On interpretations and story lines.

Published May 9, 2019 by mandileighbean

The other night, I had a dream that I was in the shower and all my nail polish washed off in the water. I was pissed because in real life, I had just had a manicure and a pedicure and it totally stressed me out. When I woke up, I had forgotten the dream until I saw the red polish still on my fingernails as I reached for my phone (a terrible habit I need to break – summer objective #1!). I Googled “dream symbols nail polish” and as you can imagine, an overwhelming amount of information popped up. Some of the interpretations claimed to see nail polish in a dream meant the dreamer was focused on beauty and attention to detail. Other interpretations took it a step further and said that if the polish was a unique color (like blue or green or purple) then it showed the dreamer’s free spirit. But the interpretation I found that made sense to me was about how seeing nail polish in a dream meant the dreamer was dealing with rumors and “dirty words.” In my personal life, I’ve lost a close friend recently because this person told others that I hated them and said horrible things. I’ve been bitter and angry as a result, so the dream makes sense in that context.

But does that make the interpretation accurate? Does it have any merit, or am I just choosing what applies to me because I can only really look for what I am already seeing?

More recently, I had a dream where mice were running all over my feet and I was beside myself. I took to Google once again and was met with many different interpretations … again. But the website I settled on readily admitted that there are many unique interpretations for seeing mice in a dream, but that seeing mice in a dream was more often than not a bad sign. It mentioned mice representing feelings of inadequacy and of not being good enough, and the fear of being used, all of which are currently extremely relevant to me and what’s been going on in my personal life.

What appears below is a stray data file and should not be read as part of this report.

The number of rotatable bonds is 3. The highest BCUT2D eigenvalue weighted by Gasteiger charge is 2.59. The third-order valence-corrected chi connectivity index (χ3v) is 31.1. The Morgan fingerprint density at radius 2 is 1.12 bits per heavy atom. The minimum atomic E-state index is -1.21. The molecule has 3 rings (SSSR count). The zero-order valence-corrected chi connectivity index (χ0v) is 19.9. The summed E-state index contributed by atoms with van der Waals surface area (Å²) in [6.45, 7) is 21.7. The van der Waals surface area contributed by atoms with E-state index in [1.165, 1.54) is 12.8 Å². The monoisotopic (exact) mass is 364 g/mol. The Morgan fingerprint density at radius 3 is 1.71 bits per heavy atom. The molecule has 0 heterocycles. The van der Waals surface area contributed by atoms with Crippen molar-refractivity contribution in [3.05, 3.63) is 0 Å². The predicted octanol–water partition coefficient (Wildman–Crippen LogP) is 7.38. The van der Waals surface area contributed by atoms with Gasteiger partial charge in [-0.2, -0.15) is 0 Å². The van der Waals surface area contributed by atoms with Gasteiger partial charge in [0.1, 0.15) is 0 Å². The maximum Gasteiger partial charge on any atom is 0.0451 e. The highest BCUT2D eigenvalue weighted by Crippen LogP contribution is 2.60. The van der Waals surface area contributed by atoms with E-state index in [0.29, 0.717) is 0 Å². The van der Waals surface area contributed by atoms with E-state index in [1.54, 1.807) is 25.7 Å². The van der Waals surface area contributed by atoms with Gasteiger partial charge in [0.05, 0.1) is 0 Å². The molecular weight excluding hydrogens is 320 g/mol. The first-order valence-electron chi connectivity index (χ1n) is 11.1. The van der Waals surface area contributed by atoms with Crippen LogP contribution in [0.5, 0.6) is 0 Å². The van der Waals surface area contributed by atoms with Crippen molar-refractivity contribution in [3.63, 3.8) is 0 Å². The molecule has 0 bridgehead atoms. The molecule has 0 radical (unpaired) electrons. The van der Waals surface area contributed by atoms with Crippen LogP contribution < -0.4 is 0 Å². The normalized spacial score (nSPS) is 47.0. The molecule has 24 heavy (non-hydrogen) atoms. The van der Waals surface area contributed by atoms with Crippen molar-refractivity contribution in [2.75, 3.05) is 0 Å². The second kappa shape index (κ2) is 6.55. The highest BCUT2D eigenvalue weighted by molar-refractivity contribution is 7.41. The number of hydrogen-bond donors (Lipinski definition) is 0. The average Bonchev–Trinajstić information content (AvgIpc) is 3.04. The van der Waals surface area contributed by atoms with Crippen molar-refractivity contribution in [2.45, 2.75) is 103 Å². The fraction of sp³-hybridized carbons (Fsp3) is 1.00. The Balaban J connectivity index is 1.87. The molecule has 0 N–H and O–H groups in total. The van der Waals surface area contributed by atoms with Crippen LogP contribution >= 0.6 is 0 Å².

Are these really signs, or do people really only see what they look for?

I don’t know. Personally, I’m always looking for signs and I do believe there are miracles. But as I grow older, I find I have more and more trouble trusting myself. It is an incredibly frustrating sensation. And when it happens, I like to imagine I’m someone else to rectify the situation. I’ll ask myself, “What would Carrie Bradshaw do?” or “What would Harry Potter do?” or “What advice would Jane Eyre have?” I think of characters I admire and go from there. I don’t think that’s such a bad thing because maybe, just maybe, ink and pen and paper are stronger materials than blood and bone.

I bring up characters to ask about story lines. My prompt for this week is to: “Ask for fans’ favorite story lines and see if they have ideas or suggestions regarding what should happen next.” So for the next post, I’ll share more of my current project and ask for thoughts on what should happen next. But for this week, just tell me some of your favorite story lines. One of mine is from the SyFy network’s show “Haven” (based on The Colorado Kid by Stephen King … no surprise there, right?). The show was filled with “troubled” people, whose anxieties and fears and desires manifested into supernatural abilities. I thought it was a clever spin on the whole “sheriff in a small town” trope. And I fell in love with the character of Duke Crocker, played by Eric Balfour. (I should mention that I’ve always been attracted to men, both real and imagined, that have dark hair and dark eyes, and who are mostly assholes (from Michael Scott in “The Office” to Duke Crocker on “Haven,” and despite both shows being on Netflix, they couldn’t be any more different in plot and theme and genre. I hope that illustrates the depth of my issue)).